Wilco frontman’s upcoming Sukierae features his son on drums

By Lynne Margolis

(LSM July/Aug 2014/vol 7 – issue 4)

Photo by John Carrico

Photo by John Carrico

Wilco frontman Jeff Tweedy is one of Austin City Limits’ most popular performers, but until June 20, he’d never appeared on the show without the band he’s been with for 20 years. This time around, he brought a brand new batch of players, including his son, 18-year- old drummer Spencer. The band, appropriately, is named Tweedy. And as it turns out, the kid’s a good time-keeper.

Both the ACL taping and the following night’s sold- out show at the Texas Union Ballroom showcased songs from Tweedy’s first-ever solo album, Sukierae, releasing Sept. 16 on Wilco’s dBpm label.

“It took 18 years to make a solo record because I had to grow a drummer,” the elder Tweedy joked during his ACL show, which featured more than a dozen of the album’s 20 tracks. Highlights included the beautiful “Desert Bell,” “Honey Combed” (with ethereal vocals by Lucius’ Jess Wolfe and Holly Laessig) and “Where My Love,” a sweet, “California Stars”-like love ballad. Noting many of the songs have “love” in their title, he cracked, “There’s all sorts of love on the new album. … What else is there to write about?”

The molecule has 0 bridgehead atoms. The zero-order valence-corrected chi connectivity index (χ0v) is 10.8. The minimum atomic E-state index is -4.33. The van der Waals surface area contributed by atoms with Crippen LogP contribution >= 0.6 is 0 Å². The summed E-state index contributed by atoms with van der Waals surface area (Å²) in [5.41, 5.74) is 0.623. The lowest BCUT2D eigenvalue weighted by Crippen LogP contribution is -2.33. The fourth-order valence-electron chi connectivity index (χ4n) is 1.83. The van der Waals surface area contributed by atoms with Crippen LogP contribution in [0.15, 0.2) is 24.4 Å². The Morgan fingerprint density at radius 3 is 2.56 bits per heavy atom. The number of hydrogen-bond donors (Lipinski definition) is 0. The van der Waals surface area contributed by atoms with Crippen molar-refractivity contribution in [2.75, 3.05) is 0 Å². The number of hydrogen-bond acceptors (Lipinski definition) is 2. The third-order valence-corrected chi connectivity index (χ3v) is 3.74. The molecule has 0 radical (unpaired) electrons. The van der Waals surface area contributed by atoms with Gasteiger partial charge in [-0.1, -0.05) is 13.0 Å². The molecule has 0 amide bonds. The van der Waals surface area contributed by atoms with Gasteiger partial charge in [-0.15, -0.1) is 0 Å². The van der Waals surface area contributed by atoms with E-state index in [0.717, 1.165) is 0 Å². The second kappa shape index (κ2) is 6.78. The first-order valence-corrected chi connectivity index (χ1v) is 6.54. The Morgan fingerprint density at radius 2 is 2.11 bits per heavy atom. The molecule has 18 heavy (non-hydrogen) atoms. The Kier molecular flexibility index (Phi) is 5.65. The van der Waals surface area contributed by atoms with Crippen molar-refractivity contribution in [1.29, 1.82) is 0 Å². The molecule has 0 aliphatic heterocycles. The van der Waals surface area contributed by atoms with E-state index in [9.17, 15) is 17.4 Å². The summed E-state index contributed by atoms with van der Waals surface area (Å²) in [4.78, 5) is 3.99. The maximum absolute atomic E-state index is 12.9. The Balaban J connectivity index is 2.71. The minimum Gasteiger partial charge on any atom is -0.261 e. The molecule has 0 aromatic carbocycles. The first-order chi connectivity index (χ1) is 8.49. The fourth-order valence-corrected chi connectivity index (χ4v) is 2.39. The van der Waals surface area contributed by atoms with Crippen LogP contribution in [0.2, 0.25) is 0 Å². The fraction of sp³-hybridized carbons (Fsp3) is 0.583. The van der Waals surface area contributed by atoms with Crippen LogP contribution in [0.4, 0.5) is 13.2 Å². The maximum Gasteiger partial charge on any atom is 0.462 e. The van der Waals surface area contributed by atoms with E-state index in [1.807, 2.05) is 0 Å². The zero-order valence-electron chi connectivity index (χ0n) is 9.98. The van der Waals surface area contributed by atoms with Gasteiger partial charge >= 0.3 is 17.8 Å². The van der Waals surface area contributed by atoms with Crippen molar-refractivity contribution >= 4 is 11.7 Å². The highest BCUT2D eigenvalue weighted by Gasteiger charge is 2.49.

Another elegant tune, “Summer Noon,” appears on the soundtrack to Austinite Richard Linklater’s lauded film, Boyhood — coincidentally, about a child growing up (the soundtrack also includes Wilco’s “Hate It Here”).

Those well-received songs were followed by a catalog-spanning solo set that included Uncle Tupelo’s “New Madrid,” Golden Smog’s “Please Tell My Brother,” and Wilco’s “I Am Trying to Break Your Heart,” “Born Alone,” and, with the Lucius ladies, the divine “Jesus, Etc.” The encore included “Give Back the Key to My Heart,” a song Tweedy recorded years ago “in the greatest city for music in the world … with the guy who wrote it” — Doug Sahm, who joined Uncle Tupelo in the studio for their made-in-Austin swan song, 1993’s Anodyne. It was a sweet moment from a guy who not only appreciates his history, he seems to be doing a fine job of passing it down.